José Manuel NievesSEGUIR Updated: Save Send news by mail electrónicoTu name *

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At this stage of the pandemic COVID-19, scientists around the world are trying to develop, to forced marches, vaccinations, and treatments able to immunize or reduce the symptoms of the disease. What is certain, however, and despite good preliminary results, is that we still don’t have neither one nor the other.

Now, a critical discovery about how the virus, or at least a good part of them, manages to avoid the immune system of the body and infect their victims, it could accelerate the process.

The front of a team of researchers from the Universities of Aarhus, in Denmark, Oxford, Uk, and Gothenburg, in Sweden, the virologist Danish Søren Riis Paludan has succeeded, in effect, take a decisive step to understand the tactics used by the virus when they attack the immune system.

In a new study, published in “Journal of Experimental Medicine”, Paludan and his team explain how they have managed to discover the way in which the herpes simplex virus manages to evade the body’s defenses to infect the brain. A rare infection, but with a high rate of mortality.

“In our study -the researcher explains – we find that the herpes simplex virus is able to inhibit a protein in the cells, known as STING, which is activated whenever there is a threat . With the STING off, also the body’s immune system is inhibited. That is to say, that the virus stops the body’s defense system, responsible for preventing us to fall sick. And other viruses also make use of the same strategy”.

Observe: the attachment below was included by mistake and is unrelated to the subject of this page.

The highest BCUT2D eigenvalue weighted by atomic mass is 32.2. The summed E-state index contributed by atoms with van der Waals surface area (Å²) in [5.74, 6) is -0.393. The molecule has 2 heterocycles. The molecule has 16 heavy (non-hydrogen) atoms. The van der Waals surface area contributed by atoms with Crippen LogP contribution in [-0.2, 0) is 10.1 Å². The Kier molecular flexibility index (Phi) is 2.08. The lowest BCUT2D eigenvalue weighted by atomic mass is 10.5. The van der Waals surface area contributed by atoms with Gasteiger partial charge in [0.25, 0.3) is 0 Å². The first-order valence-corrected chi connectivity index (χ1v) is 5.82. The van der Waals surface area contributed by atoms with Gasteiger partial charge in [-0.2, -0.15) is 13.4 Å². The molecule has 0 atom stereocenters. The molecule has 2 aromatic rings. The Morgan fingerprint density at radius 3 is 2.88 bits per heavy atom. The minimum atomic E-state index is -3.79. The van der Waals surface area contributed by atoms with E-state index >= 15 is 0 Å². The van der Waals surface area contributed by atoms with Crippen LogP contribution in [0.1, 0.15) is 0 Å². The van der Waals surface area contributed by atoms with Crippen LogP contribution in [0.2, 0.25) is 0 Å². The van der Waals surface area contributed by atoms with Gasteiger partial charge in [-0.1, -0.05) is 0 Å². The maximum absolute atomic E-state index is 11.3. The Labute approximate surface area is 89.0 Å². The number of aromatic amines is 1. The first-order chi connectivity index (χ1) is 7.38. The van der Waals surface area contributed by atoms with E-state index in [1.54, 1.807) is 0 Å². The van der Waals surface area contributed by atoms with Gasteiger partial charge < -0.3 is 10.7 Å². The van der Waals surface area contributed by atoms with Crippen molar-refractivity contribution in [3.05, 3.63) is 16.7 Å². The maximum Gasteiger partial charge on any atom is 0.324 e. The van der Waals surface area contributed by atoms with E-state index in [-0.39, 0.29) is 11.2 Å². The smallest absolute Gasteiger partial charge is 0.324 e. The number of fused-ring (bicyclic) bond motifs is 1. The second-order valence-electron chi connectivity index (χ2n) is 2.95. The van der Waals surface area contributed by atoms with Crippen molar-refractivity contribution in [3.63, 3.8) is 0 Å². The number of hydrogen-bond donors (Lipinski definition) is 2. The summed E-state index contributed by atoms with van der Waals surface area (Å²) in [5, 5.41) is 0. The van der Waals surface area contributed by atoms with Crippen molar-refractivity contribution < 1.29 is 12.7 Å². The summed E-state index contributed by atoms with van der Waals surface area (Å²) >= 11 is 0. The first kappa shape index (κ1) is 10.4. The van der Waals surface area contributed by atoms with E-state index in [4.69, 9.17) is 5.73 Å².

Parallels with the SARS-CoV-2

Although the work was focused on the herpes virus, Paludan asserts that there are parallels with the coronavirus responsible for the COVID-19. In fact, the same protein is also turned off by the coronavirus SARS-CoV-2.

For the virologist Danish, “this means that we have found an Achilles heel in the virus and the way in which you get to cause infection in the body. Our results lead us to assume that if we can prevent the virus from blocking the protein STING, then we can prevent it from replicating. And that would pave the way towards new treatments of herpes, the flu, and also the coronavirus”.

Paludan explains that “previous studies have already shown that the coronavirus inhibits the STING the same way the Herpes virus. And that means that we have found a common denominator for various types of viruses , and that will be an important element for the development of treatments.”